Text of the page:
by Amy on December 14, 2009

I am about to make a very embarrassing confession.

Last weekend, while giving the twins a bath, I smacked my husband in the face with a sponge.  This was not a light, playful smack. It was an angry, hostile one. And yes it happened right in front of the kids, the ones I’m constantly reminding to “be gentle.”

Anthony was in the throes of a violent bath time protest.  Ron was in the middle of a monologue about why it was a bad decision to give them ice cream before bed.  I was fighting a cold.

None of these excuses justify my behavior. I felt terrible. How could I lose it like that? The old me would have retreated to bed to sleep it off, all the while knowing that the emotions would be waiting for me in the morning. The new me understands that emotional pain has a purpose. If I could get to the bottom of it, I might learn something important. Judging from how crappy I felt, I knew there had to be something big to learn.

After putting the kids to bed, I went to my office and sat there for awhile, just feeling my feelings. I was ashamed and disappointed at myself but mostly I was furious. I took out my notebook and wrote down my thoughts.  I did a stream of consciousness free-write about everything I was thinking and feeling.

I noticed something interesting.

I was not only furious at myself but also at my husband. I wrote that it was hard to keep my cool when “he calls my decisions into question.”

“Ah ha,” I thought, this has something to do with the ice cream.

There are times, I admit, when my husband calls my parenting decisions into question. Giving our two-year-olds ice cream before bed was one of those times.

Examining my thinking that night, I noticed that when he questions my decisions I tend to get very defensive. It’s a common pattern and it always pushes my buttons. Examining what will now be known between us for eternity as the “sponge incident,” I noticed I was telling myself that, when my husband questions my parenting decisions, it’s because he doesn’t respect me. And, as his wife, I absolutely need his respect.

In my coaching practice, I use a lot of Byron Katie. She has a simple series of questions called The Work that help people see beyond the false beliefs that keep them “stuck.”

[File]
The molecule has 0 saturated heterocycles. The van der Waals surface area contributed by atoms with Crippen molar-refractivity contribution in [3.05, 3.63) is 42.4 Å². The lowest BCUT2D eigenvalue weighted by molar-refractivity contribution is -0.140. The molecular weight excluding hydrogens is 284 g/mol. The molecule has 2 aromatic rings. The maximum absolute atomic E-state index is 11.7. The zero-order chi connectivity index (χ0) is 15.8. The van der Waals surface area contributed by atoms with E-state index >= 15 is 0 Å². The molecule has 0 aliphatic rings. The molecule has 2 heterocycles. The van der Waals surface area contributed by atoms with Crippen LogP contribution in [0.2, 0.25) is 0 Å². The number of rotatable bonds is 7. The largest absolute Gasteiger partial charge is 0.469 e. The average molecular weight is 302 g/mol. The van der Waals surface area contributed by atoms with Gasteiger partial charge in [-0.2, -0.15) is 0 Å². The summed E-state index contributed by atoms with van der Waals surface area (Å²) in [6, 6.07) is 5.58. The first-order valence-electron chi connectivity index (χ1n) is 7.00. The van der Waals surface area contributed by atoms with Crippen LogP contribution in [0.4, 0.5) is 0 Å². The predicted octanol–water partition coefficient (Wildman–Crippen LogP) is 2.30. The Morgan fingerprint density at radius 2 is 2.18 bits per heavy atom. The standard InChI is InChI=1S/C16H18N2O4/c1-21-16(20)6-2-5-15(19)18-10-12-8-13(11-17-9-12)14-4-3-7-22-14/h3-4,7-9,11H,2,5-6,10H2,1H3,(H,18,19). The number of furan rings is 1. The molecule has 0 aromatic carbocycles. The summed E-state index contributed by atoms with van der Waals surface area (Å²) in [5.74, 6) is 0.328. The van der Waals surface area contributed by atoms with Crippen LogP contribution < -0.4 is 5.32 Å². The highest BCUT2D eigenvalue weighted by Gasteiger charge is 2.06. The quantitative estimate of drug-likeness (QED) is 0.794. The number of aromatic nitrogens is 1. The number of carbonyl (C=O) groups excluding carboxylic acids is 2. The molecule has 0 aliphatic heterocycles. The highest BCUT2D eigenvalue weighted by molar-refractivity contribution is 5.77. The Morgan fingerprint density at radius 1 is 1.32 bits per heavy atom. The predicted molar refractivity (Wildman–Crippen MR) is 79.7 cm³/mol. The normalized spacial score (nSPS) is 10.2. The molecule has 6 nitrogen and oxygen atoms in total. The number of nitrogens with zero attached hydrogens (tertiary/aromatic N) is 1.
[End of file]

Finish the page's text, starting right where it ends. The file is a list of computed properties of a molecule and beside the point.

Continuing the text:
The most important thing I know as a life coach is that it is always our beliefs or, put another way, the story we tell ourselves about the world, that keep us from happiness. Sometimes, on the surface, our beliefs appear to be absolutes: my husband should respect my choices. This seemed absolutely true to me. Then, using Byron Katie’s process, I questioned that belief.

Through this process I came to see that when I believe the thought that my husband should respect my decisions and he doesn’t, I am a very angry (and some might argue dangerous) person. I get defensive. I don’t listen to his suggestions. I yell at him in front of the kids. When conditions get really challenging (a cold and a 2-year-old screaming in the bathtub) and I believe the thought that he doesn’t respect me and he should, I smack him in the face with a sponge. Wow! My husband should respect me while I am smacking him in the face? How ironic.

When, on the other hand, I don’t attach to the thought that my husband should respect my decisions,  I am just a mom doing the best I can. I can give my son a bath even while he’s throwing a tantrum and listen to my husband’s thoughts without throwing my own tantrum. I can listen to his suggestions with an open mind. I can model loving and gentle behavior to my children. I can make decisions without worrying about whether or not he agrees. When I’m not preoccupied with the belief that my husband should respect me, I can show him the respect he deserves.

I’m not saying that I don’t value his respect. What I do know is that it is unhelpful for me to expect it from him.

That night, I knew I hit (please ignore pun) upon something big because as soon as that insight came,  all of those painful emotions just lifted. I left absolute relief. I marched up to my husband, gave him a hug and told him what I learned.

I came across this quote the other day by Bryon Katie and, for the first time, I think I really got it:


Our parents, our children, our spouses, and our friends will continue to press every button we have, until we realize what it is that we don’t want to know about ourselves yet. They will point us to our freedom every time.” Byron Katie

So how about you? Who is the guru in your family pushing your buttons and what do you think they have to teach you? I would love to hear your thoughts.

{ 2 comments… read them below or add one }

Aaron December 14, 2009 at 9:42 pm

amazing insight Amy!!
I will think about your ideas the next time I get annoyed or upset with someone


Hadley Earabino March 18, 2010 at 6:35 pm

Isn’t this the truth? Our husbands/children/mothers are just THE BEST at pointing out our blind spots, aren’t they? My kids are like little monks that crack me in the back of the head if I ever fall asleep during meditation. Loved this post. From a fellow MBI coach. 🙂


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